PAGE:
Earlier this week, I introduced you to a project from Lexus called Fresh Perspectives in which six artists create works in 24 hours based on the themes of Challenge, Empower, and Escape. Now it’s time to take a closer look at each artist and get a feel for their art forms, inspiration and technique.
First up is Brooklyn-based photographer Tod Seelie, who photographs everything from live music to everyday life to landscapes. What I like most about his work is that nothing is staged, overdone, or fake. What Tod sees is what we get.
When did you become interested in photography?
I came to focus on photography from a general interest in the fine arts. I always wanted to do something creative, and eventually it became clear that photography was the best form for me. I also appreciate the ability of photography to document things, people, places, and events to help convey the stories and ideas of things that happen. Examples like Bike Kill, and the raft trips of the Miss Rockaway Armada, are hard to convey thoroughly without the images to fill things in. In this regard I feel that my photos can be valuable beyond just aesthetically, and in this way I can give something back to the people and subjects I photograph.
What were some of the first things you ever photographed?
Pretty mundane things around where I grew up in Ohio. When you first start shooting it isn’t that important what you are photographing, it’s more about learning how you see and how that translates through the camera and onto film.
How do you find your subjects?
I would say I have pretty diverse interests when it comes to subject matter. A lot of it is just documenting where I end up and the people around me (that work ends up on my photo blog suckapants.com and everydayilive.com). In that way a good part of my work is just personal documentation. Another aspect is when I intentionally seek out images that capture the essence of scenes that amaze me, often of pretty normal occurrences in the landscape where nature and the man-made collide and co-exist (which can be seen on ofquiet.com and todseelie.com). Some work is fire, noise and chaos, other work is quiet, contemplative, and often austere. I definitely know what I respond to, and have a loose sense of where to look for it, but it all comes down to being out there following your instincts.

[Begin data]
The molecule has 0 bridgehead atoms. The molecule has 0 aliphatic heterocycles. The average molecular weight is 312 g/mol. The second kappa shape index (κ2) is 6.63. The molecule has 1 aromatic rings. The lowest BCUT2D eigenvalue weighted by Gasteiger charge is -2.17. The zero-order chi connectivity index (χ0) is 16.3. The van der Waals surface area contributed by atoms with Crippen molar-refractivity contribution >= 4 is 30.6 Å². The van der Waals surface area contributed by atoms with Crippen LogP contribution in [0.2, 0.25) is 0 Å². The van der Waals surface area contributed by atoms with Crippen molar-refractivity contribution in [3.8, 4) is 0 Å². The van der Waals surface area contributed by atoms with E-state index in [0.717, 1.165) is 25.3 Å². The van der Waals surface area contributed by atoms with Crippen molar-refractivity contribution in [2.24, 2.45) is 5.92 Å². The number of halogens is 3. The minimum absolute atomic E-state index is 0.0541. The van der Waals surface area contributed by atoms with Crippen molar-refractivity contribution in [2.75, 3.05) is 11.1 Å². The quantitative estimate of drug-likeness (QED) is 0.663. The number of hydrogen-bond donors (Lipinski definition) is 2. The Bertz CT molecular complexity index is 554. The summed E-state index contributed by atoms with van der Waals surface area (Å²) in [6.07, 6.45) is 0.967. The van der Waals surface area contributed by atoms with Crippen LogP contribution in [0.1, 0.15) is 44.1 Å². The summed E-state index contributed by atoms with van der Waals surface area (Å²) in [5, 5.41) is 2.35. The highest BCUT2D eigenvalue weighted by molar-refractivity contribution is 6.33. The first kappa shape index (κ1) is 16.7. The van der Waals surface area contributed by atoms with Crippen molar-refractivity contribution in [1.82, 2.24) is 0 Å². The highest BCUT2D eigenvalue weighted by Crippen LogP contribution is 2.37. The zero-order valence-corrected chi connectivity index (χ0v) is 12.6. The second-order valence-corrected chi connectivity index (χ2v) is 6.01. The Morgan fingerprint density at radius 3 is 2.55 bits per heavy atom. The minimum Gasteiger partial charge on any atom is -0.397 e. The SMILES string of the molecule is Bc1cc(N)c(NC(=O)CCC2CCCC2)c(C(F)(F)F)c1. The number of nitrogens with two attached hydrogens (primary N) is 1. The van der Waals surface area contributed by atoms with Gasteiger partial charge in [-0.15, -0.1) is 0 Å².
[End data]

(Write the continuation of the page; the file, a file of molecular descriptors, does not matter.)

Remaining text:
What’s the most challenging part of photographing music? Have you ever gotten hurt in a mosh pit?
I have gotten hurt, both myself and my equipment, but that’s just part of the job. I’ve been shooting concerts for a really long time and there are definitely different approaches and styles. Different people stay in the photo pit and backstage and you get those photos. I’m not interested in those photos. The photo pit’s great when they have them, but it’s rare that I’m at a show that has a photo pit. You have to put yourself where you need to be to get the shot. Half the skill of photography is being in the right place at the right time, with the right equipment to do the job. So yeah I’m going to go where I’m going to get kicked in the head, because otherwise I’m not going to shoot; either do the best job you can or don’t bother.
What are you working on right now?
Currently I am in the midst of editing images from recent trips to Chernobyl, Mardi Gras, Haiti and Burning Man. I’m also preparing to participate in a large-scale installation by the Miss Rockaway Armada in Philadelphia this summer, after I finish touring with Cerebral Ballzy and The Black Lips. Before that I may go back to Haiti for the non-profit I helped start with some friends, Konbit Shelter, and in the meantime am putting together my first book of photography.
Why did you decide to become involved in Fresh Perspectives?
I was intrigued by the idea of interpreting a word through my work and process, and only having 24 hours to do it. I like a challenge.
What was the most challenging part of creating a piece of work in 24 hours?
At the beginning I thought the most challenging part was finding the right location. But as the day went on, it turned out to be severely windy (there was a lot of wind damage all over the East Coast that day), so that ended up trumping the location-hunting.
If you could collaborate with one of the other Fresh Perspectives artists, who would it be and why?
I think it would be fun to collaborate with Robert James. Part of the challenge of photographing people is accessing their character and narrative. I think it would be interesting to work with someone on developing the different aspects of the model’s appearance, since that plays heavily into communicating these traits.
Here’s a sneak peek of Tod Seelie’s art pieces for Fresh Perspectives:
Design Milk has partnered with Lexus on Fresh Perspectives, a series that highlights work by six artists from different disciplines. Each artist created two pieces of art based on three themes — Challenge, Empower, and Escape — and each piece was made within 24 hours. Thanks to Lexus, this project not only supports art but also helps support Design Milk’s efforts to promote emerging artists.